Friday, July 16, 2010
People say crazy things when their relationships head south.
This is a normal response to an abnormal situation. Heaven help if my life were on tape - or yours. Yes, Mel said things you or I would never dream of saying, but we also know - deep inside - that there is not much that separates us. Philosophers have been debating this stuff since the first practical application of vocal chords, and Shakespeare's entire body of work is based on that fine dividing line between the God inside us and the beast inside us.
"What piece of work is man ... "
Bipolar is the crazy diagnosis, not the asshole diagnosis.
I have bipolar, which makes me prone to doing crazy things if I am not careful, and sometimes even if I am. But I'm not an asshole. Big distinction. I sometimes find I have to correct people who get the two confused. They see someone acting inappropriately and next thing I'm hearing the B-word used to explain that person's behavior.
No, that's not bipolar, I cut in.
Then what is it? they ask.
That's being an asshole, I reply.
There exists a whole range of personality disorders that can singularly or collectively be defined as "the asshole diagnosis." In the past, I have received angry comments along these lines: "As an asshole, I take great umbrage to what you say." So let me set the record straight:
We all have personality issues in abundance. The world around us is a very scary place to negotiate, particularly when we lose our sense of control. We typically compensate by distorting reality and assigning fictitious traits to others. The eastern mystics put it best when they say that life is an illusion fabricated out of our thoughts. Inevitably, things go wrong. Some of us are more skillful at avoiding life's many pitfalls than others. Others are not.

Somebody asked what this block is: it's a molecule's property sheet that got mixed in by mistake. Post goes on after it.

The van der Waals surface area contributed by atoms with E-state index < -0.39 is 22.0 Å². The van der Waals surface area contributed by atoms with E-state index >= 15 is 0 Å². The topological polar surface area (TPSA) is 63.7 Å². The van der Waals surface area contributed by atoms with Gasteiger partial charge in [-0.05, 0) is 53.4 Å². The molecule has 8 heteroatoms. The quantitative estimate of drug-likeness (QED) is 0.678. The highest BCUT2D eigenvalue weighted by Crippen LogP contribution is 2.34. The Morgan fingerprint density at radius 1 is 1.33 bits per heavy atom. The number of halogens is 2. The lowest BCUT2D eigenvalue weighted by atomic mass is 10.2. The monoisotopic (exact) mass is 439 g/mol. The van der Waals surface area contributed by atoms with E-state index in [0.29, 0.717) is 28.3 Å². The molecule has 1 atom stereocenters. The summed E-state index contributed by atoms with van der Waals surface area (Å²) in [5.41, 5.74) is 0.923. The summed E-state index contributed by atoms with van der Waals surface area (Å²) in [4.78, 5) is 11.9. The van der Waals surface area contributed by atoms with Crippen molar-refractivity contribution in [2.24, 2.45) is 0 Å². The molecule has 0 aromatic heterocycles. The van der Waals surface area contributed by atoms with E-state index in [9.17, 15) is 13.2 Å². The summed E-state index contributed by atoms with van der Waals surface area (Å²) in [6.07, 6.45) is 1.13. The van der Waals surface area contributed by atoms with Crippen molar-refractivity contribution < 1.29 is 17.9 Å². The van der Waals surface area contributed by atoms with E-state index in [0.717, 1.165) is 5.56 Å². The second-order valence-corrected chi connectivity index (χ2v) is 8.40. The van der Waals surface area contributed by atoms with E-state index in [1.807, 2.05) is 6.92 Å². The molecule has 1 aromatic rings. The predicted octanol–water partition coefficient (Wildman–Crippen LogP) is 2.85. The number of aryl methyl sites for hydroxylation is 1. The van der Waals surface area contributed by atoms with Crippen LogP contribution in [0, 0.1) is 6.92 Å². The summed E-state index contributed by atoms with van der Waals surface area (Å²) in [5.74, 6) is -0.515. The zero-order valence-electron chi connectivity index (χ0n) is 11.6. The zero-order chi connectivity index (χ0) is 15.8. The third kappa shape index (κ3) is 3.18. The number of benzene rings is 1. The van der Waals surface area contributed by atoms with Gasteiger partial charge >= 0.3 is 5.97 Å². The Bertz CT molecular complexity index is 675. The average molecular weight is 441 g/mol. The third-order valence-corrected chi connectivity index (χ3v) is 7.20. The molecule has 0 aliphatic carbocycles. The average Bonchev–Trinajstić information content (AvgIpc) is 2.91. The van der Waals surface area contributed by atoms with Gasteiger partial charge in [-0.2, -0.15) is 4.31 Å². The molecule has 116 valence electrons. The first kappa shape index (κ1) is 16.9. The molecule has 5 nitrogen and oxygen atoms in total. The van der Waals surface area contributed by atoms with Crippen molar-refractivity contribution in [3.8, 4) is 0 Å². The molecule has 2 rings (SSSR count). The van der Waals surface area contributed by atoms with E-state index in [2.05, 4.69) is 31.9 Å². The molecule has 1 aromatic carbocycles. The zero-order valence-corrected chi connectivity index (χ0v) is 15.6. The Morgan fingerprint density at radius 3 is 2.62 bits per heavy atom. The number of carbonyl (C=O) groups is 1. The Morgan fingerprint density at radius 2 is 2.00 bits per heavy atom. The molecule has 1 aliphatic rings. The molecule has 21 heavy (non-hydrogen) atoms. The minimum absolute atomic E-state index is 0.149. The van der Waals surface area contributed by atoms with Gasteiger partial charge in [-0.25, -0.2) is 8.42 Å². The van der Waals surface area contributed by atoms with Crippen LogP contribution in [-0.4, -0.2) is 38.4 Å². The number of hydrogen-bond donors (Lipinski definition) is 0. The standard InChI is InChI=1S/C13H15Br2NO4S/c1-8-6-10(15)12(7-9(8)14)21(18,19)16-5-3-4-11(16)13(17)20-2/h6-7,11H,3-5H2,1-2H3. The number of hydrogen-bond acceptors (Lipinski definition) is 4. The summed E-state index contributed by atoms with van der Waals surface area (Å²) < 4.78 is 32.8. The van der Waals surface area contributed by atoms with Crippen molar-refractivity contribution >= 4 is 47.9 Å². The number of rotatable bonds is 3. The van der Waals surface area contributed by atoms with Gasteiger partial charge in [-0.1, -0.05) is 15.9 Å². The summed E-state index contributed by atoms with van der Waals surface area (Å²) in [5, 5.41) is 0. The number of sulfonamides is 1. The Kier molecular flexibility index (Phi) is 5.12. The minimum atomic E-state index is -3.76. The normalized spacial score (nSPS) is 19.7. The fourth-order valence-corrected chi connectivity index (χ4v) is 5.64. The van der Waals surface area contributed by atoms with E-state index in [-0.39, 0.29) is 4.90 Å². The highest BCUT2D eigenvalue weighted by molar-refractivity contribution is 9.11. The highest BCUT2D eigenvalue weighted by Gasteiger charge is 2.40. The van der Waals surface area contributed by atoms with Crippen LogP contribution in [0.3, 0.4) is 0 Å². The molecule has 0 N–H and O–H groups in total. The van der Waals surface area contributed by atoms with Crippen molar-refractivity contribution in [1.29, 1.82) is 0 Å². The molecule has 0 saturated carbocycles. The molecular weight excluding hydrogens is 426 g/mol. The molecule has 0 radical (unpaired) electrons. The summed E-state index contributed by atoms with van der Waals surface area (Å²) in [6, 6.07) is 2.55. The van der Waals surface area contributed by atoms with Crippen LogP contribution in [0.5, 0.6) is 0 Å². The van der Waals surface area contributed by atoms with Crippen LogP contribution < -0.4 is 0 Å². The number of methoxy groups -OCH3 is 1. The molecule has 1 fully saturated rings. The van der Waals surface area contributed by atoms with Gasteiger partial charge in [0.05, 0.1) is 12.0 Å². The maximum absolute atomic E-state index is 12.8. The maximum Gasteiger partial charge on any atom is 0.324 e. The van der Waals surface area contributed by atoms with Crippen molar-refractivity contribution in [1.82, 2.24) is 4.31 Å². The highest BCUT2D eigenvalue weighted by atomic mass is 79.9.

It's not easy being an asshole. It's also not easy being around one.
Crazy is not related to personality.
Just about every diagnosis in the DSM notes that the behavior in question is "uncharacteristic of the person when not symptomatic." If you are a humanitarian, then, bipolar is not going to turn you into an anti-semite. If you are a closet anti-semite, however, bipolar may expose you as a raging anti-semite. Something like this happened to Mel Gibson three or four years ago. Who knows what was going on in his head. Bipolar may or may not have triggered the outburst, but his loathsome bigotry was of his choosing.
But crazy and asshole do overlap.
There is no doubt that bipolar both complicates and amplifies the situations in our lives. Anger is often a justifiable reaction to our sense of outrage, but those of us with bipolar are skating on thin ice. We get triggered too quickly. Our vulnerable brains overload, and next thing we lose it. And once we get going, it's very hard to stop. Our racing thoughts take over.
Maybe something like this happened to Mel Gibson. Or maybe he's just being an asshole. When you're on the receiving end, you shouldn't have to make the distinction. I frequently have to remind those with bipolar that when it comes to relationships, "the bipolar excuse" simply doesn't cut it. The best we can expect are certain accommodations.
It works both ways.
Those of us with bipolar are extremely sensitive to negative situations in our lives, whether from the depressive end or the manic end or those hellish mixed states in between. Our built-in amplifier has a way of turning a barely tolerable situation into one equating to being trapped inside a burning building.
Two weeks ago, I had no choice but to end a personal friendship. She was the "normal" one, but she exploded on me. It was a very painful choice, but one essential to my well-being. I may be "crazy," but I don't need crazy in my life. The world is crazy enough as it is.
Also see Therese Borchard's take on the matter at BeyondBlue.